Pinar Yolacan has been an art-world wunderkind since the
age of 16, when in 1997 her art was featured in the Turkish
edition of Cosmopolitan magazine. Now 24, Yolacan has
maintained that knack for generating buzz, thanks to her
offbeat installations and photography.
The Turkish-born artist studied sculpture and fashion in
London in New York and made a splash last December at the New
Art Dealers Alliance Fair in Miami. There, her work caught the
eye of powerhouse Portland collector Marjorie Myers, who
arranged to curate a Yolacan show at Gallery 500 highlighting
her unsettling portrait series Perishables. Yolacan
recently spoke to WW by telephone from her studio in
WW: Was it your background in fashion that inspired you
to design these garments made out of raw meat?
Pinar Yolacan: I've always been interested in working with
perishable organic materials. That's how I originally got into
photography. I did sculptural installations using vegetables,
and because they were perishable, I had to photograph them in
order to document them.
Somebody told me you put out ads for your models on
It said, "Looking for WASP females, age 70-plus, to wear
garments partially made of animal skin." I also ran ads in
some newspapers and approached women on the street. After I
cast the models, about 25 in all, I designed the garments. I'd
go all over town to find the meat: Chinatown, Hispanic
markets. I worked with the materials, played around with them,
and did a lot of research on clothing styles, reading books
and going to thrift stores. The style I was aiming for was
Victorian, these drapes and puffy sleeves and ruffles. I sewed
the garments together with fishing line, although with the
pigskin, it was so thick and greasy, I had to just staple it
with a huge stapler.
Did it gross you out at all, working with all that
No. I mean, it's not pleasant, obviously—the meat would
start smelling, rotting, after I worked with it for about an
hour—but it was part of my process. To me, skin and stomach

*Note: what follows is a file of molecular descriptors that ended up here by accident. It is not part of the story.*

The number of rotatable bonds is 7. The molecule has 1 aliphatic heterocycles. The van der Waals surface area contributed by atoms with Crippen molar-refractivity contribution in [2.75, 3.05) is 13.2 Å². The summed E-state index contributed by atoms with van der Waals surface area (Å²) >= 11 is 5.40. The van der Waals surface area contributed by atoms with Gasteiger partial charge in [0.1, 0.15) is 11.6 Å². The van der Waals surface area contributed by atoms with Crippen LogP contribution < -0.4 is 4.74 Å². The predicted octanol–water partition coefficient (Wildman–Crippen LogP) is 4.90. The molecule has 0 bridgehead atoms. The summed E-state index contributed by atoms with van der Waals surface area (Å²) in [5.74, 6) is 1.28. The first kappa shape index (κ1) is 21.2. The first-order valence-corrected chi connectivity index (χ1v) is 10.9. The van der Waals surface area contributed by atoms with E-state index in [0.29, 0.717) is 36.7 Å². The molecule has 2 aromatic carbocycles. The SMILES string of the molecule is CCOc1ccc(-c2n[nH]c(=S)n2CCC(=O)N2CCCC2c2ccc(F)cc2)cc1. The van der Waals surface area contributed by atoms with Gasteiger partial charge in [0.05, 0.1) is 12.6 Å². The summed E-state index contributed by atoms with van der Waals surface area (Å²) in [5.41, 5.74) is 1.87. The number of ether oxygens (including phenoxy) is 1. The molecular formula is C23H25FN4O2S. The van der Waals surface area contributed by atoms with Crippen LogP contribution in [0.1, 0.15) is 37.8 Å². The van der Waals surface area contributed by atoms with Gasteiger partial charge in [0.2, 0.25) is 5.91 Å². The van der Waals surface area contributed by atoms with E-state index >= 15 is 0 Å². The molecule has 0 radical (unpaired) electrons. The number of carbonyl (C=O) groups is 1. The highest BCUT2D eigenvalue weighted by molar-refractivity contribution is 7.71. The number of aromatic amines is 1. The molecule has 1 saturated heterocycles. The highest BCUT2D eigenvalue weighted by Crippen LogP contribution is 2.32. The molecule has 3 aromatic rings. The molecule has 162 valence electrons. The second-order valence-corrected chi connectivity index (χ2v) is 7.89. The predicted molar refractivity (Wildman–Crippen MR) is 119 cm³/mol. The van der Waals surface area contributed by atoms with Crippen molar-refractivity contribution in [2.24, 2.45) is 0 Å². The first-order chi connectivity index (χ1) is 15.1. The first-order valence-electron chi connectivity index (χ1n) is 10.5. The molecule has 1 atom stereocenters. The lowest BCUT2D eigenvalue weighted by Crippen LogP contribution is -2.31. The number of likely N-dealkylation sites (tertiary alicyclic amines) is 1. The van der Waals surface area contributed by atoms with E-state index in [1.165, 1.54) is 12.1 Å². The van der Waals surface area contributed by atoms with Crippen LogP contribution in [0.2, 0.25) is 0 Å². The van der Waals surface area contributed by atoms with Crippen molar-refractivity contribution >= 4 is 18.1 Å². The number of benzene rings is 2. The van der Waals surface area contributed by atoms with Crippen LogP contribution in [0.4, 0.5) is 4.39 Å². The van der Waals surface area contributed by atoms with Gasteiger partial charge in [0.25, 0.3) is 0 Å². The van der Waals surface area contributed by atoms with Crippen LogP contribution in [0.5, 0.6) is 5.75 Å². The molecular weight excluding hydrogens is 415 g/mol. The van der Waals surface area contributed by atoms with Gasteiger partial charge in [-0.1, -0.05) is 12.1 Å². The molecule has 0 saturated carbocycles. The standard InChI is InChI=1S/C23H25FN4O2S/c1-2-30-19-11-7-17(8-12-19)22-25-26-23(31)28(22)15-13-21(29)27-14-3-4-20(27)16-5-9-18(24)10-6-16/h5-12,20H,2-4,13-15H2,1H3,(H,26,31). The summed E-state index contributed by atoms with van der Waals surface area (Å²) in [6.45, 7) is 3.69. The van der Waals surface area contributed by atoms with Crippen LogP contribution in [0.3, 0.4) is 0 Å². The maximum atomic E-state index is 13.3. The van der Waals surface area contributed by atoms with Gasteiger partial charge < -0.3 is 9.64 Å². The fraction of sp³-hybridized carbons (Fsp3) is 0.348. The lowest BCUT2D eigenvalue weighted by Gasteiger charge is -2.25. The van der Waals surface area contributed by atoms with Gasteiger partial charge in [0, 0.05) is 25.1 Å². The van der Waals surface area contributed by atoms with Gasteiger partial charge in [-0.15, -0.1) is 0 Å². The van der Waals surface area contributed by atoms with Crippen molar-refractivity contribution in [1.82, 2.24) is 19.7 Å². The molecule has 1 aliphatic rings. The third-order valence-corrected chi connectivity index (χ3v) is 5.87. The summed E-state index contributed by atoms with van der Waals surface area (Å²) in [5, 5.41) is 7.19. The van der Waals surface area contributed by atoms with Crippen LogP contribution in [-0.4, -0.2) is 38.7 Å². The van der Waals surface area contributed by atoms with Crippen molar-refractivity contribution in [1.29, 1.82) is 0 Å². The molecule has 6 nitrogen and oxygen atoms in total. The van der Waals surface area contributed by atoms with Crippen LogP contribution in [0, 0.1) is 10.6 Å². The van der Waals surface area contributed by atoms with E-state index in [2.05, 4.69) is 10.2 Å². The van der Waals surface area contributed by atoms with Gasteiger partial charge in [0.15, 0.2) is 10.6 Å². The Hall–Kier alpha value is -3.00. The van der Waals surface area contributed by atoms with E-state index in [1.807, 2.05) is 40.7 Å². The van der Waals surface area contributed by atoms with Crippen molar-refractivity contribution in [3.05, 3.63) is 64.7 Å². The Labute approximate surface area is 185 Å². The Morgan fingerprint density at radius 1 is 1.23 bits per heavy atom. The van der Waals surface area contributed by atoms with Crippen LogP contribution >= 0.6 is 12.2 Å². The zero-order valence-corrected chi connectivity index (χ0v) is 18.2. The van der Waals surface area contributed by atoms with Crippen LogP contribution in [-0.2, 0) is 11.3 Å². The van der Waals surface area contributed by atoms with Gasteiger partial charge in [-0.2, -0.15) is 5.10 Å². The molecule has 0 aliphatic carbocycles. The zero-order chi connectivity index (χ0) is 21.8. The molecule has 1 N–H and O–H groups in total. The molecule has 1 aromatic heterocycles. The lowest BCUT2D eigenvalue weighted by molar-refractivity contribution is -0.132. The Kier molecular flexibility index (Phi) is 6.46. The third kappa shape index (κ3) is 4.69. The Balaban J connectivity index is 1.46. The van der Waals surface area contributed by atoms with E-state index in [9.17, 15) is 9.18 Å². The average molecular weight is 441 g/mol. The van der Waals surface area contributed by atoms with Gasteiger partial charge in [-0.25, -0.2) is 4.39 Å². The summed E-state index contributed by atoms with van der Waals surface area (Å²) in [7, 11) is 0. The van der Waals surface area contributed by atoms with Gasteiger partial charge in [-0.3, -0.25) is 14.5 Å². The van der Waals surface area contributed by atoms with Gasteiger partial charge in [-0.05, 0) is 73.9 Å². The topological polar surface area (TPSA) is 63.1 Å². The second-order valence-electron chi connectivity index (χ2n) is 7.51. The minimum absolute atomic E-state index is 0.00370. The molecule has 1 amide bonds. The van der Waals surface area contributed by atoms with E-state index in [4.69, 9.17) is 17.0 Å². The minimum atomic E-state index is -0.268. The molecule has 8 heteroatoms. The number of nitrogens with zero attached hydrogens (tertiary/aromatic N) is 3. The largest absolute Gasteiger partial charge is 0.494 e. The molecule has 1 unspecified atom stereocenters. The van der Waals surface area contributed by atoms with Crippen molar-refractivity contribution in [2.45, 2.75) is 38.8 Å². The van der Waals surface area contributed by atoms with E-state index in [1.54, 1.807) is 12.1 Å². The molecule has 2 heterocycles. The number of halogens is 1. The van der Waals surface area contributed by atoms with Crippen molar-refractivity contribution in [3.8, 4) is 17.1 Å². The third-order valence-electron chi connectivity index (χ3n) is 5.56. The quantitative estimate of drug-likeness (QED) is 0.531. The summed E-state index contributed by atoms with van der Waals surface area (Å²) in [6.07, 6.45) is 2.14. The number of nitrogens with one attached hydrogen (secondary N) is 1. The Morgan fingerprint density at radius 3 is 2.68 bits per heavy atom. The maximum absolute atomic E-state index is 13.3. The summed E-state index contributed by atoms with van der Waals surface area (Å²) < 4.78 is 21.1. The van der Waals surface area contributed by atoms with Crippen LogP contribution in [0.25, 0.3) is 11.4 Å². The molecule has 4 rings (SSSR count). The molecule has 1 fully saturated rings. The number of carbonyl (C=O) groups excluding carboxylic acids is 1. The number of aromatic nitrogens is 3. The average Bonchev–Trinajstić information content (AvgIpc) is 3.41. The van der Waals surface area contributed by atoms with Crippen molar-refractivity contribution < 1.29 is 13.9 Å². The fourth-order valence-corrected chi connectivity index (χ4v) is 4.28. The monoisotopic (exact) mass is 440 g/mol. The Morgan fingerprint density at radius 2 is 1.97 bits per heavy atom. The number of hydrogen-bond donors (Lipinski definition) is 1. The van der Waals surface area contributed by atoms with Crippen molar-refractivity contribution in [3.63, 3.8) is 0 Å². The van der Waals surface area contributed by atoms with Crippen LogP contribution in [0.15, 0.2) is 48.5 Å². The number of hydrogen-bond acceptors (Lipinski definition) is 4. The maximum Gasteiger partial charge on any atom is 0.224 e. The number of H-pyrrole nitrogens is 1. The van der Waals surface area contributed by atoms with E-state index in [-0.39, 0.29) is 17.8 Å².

and intestines are not really disgusting things. We eat this
stuff, we have it inside ourselves. But I was concerned
about how the models would react to it. Most of them were all
right, but there were women who cursed me: "What the fuck is
this?" The garments were very heavy and cold on the mornings
of the photo shoots, because I had kept them in my cooler
overnight. There was almost a sexual tension when this cold,
damp animal skin touched the models' own skin. Tripe stays
very cold on the body, although chicken skin warms up
immediately, and cow stomachs get really hot.
Why was it important for you to work with women instead
of men? And older women rather than younger ones?
Age is authority, and I wanted to present these women as
imperial and iconic. There's nothing iconic about a
25-year-old. I also liked how the meat imitated the women's
wrinkles. Afterwards, it occurred to me that the skins were
imitating female genitalia, too. I had started this body of
work in London, where they have the Queen and are much more
comfortable with this idea of the imperial female. I'm not
making some big feminist statement here, but when you think
about the archetypal male in a position of authority,
especially in the U.S., they're all aged men.
So have people reacted to this body of work differently
in England than they have here?
I think so. A lot of the models I used here thought the
project was about aging, that I was accentuating how ugly
they'd become or something. In Europe people tend to view the
models as regal. You know, in England, you look at the fruits
and vegetables in the market, and they're more oddly shaped.
Over here, the produce—and everything else—has to look big and
beautiful and perfect. I watched that show, The Swan, a
few times. They go in and pick these housewives and treat them
as objects: Her tits are too small, her nose is too big…and
they fix them with plastic surgery. I always thought
they looked just fine at the beginning of the show and ugly at
Originally published on